As I’ve probably mentioned before, I don’t really have any kind of scientific basis for choosing books or movies to watch and review for this blog; I essentially just browse around through the horrors on offer on all of my various streaming services (or on my Kindle, in the case of books), and pick whatever looks interesting at that particular time and for whatever mood I happen to be in. So when I came across a little film called Isolation while I was scrolling through the available movies on Shudder, I picked it solely because it starred Essie Davis (probably best known to horror fans for 2014’s The Babadook) and Sean Harris (who was in the excellent Possum from 2018, and played Joy Division’s Ian Curtis in one of my favorite films of all time, Michael Winterbottom’s 2002 homage to the influential Manchester music scene, 24 Hour Party People). I didn’t realize until researching this post that Isolation is damn near two decades old at this point; it was released directly to DVD way the hell back in 2005. To its credit, I had no idea while I was watching it that it was that old, so it threw me for a loop for a bit when I discovered that fact.
Anyway, Isolation is an Irish film, helmed by Billy O’Brien in his directorial debut, and it took the Best Director and Best Film prizes at that year’s Fantastic Fest. O’Brien went on to make 2016’s I Am Not a Serial Killer, starring Christopher Lloyd, which I haven’t seen but looks intriguing. And for a first feature, Isolation is pretty solid; it’s nothing to necessarily go completely bonkers about, but it’s an atmospheric, low-key film with great acting performances, a dour and grim tone, some decent grue, a mystery that keeps you invested during the entire runtime, and a satisfying (if slightly predictable) payoff. To get an idea of what the movie is like, picture John Carpenter’s The Thing and Ridley Scott’s Alien being agriculturally cross-bred with a 1970s-era eco-horror, but without any of the unintentional hilarity that last clause implies, and you’re most of the way there. The only real beef I have with the movie, in fact, is the title, which is pretty generic and doesn’t really have all that much to do with the plot, other than the whole thing taking place on a remote farm with only a handful of characters.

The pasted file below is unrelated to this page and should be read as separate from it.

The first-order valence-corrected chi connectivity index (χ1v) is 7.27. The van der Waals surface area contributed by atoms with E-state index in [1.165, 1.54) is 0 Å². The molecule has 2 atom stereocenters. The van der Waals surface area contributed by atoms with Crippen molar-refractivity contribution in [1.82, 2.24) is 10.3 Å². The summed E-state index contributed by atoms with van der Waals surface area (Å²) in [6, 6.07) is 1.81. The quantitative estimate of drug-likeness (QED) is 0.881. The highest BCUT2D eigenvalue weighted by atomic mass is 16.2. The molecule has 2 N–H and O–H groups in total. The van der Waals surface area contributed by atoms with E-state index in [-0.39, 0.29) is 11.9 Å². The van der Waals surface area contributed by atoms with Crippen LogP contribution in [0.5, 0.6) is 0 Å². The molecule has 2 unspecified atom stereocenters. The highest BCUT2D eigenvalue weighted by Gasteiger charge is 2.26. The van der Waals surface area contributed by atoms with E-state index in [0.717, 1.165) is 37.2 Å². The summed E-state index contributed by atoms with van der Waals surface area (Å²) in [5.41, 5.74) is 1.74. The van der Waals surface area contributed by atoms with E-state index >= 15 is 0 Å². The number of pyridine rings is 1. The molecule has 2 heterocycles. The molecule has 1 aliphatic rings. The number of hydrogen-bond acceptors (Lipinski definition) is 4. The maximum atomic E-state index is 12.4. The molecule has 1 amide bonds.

Our nominal main protagonist is Dan (John Lynch), who owns the farm in question, a failing operation way out in the back end of beyond, Ireland. We learn early in the movie that Dan has been taking money from a genetic science outfit that’s experimenting with one of his cows. For a long time, we don’t know exactly what the experiment entails, but because this is a horror movie, you know whatever the shit is, it ain’t gonna be good.
This suspicion is confirmed shortly afterward during a visit from Orla (Essie Davis), the veterinarian who is assisting the main scientist John (Marcel Iureș), and possibly also fucking him? I think it’s further implied that Dan and Orla used to be a thing too because Dan seems awfully upset about Orla’s new situation vis-à-vis maybe knocking wellies with the scientist, but maybe I’m reading too much into it.
So while Orla has her hand strategically inserted in the test cow’s cooch one afternoon, the presumed baby cow within seems to bite her, which for those not familiar with cows and their offspring, is not generally something that an in-utero calf would be doing. Dan blows it off, thinking maybe Orla just cut her hand on something, but Orla isn’t really sure, and wonders if John’s still-unrevealed experiment is going drastically sideways. (Spoiler alert: yes.)